BCG’s Steel Model helps companies answer important questions such as: How will steel demand develop globally and regionally, and from where will supply come? How will raw materials markets develop and react to demand and production changes?
BCG models steel demand in two ways: top-down and bottom-up. The top-down approach is based on a calculated steel intensity, or SI curve, that measures the amount of steel used per unit of a country’s overall GDP. The “bottom up” approach bases steel demand projections on production forecasts and other data from steel-using industries such as construction, automotive, and machinery manufacturers. That’s helpful especially for short-range outlooks.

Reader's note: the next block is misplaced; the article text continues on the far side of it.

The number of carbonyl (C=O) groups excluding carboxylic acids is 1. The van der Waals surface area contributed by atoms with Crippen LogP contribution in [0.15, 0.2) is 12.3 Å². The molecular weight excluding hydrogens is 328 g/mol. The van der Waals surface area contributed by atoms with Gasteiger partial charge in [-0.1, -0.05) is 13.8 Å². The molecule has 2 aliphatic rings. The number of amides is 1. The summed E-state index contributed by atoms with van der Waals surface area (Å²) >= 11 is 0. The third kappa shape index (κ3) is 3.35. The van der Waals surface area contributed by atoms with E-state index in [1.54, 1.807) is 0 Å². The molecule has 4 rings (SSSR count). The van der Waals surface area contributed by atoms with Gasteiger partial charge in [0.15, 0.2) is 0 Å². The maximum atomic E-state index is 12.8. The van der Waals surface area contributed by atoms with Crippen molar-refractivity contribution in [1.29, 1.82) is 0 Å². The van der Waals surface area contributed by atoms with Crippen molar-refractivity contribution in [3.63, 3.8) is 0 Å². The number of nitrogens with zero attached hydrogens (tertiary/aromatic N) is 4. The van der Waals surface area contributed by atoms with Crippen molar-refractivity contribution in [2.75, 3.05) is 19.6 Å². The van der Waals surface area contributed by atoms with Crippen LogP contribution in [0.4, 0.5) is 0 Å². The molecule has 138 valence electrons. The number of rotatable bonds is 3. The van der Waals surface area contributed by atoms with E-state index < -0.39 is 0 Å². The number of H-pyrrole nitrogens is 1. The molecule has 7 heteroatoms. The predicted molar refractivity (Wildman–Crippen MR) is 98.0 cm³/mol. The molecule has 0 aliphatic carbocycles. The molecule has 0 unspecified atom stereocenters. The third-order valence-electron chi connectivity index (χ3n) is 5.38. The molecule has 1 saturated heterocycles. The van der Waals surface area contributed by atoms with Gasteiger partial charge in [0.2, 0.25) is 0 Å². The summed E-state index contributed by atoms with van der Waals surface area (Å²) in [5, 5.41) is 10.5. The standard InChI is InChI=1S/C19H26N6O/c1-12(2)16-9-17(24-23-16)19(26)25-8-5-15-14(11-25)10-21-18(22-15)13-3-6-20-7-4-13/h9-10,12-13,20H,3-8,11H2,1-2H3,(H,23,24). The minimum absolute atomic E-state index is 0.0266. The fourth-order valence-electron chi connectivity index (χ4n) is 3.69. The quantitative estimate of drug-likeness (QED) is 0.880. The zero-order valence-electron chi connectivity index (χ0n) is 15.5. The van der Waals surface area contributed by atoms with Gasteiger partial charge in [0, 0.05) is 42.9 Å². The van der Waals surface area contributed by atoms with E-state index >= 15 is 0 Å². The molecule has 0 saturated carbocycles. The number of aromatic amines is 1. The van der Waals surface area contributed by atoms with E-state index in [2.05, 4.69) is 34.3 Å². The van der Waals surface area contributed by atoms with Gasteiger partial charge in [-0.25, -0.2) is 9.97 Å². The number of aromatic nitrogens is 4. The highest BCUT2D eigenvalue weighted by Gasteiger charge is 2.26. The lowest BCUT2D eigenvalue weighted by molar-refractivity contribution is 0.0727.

Historical data demonstrates that the SI curve follows a distinctive path as an economy develops based on population and GDP growth, and the relative importance of steel-using sectors in an economy. Steel intensity rises until the region’s infrastructure is fully built out, and then drops when the region shifts to a more consumption-driven economy. This pattern has—in our view—significantly better predictive power than most "per capita" based models.
BCG has developed an analytical process that factors in both SI curve and GDP projections in order to yield an informed forecast of finished steel consumption.
BCG’s Steel Model has demonstrated strong reliability against actual results, with deviations around 2% in recent years. The model foresees more growth on the horizon, with worldwide steel demand growing about 1.7% annually to 1.8 billion tons in 2024.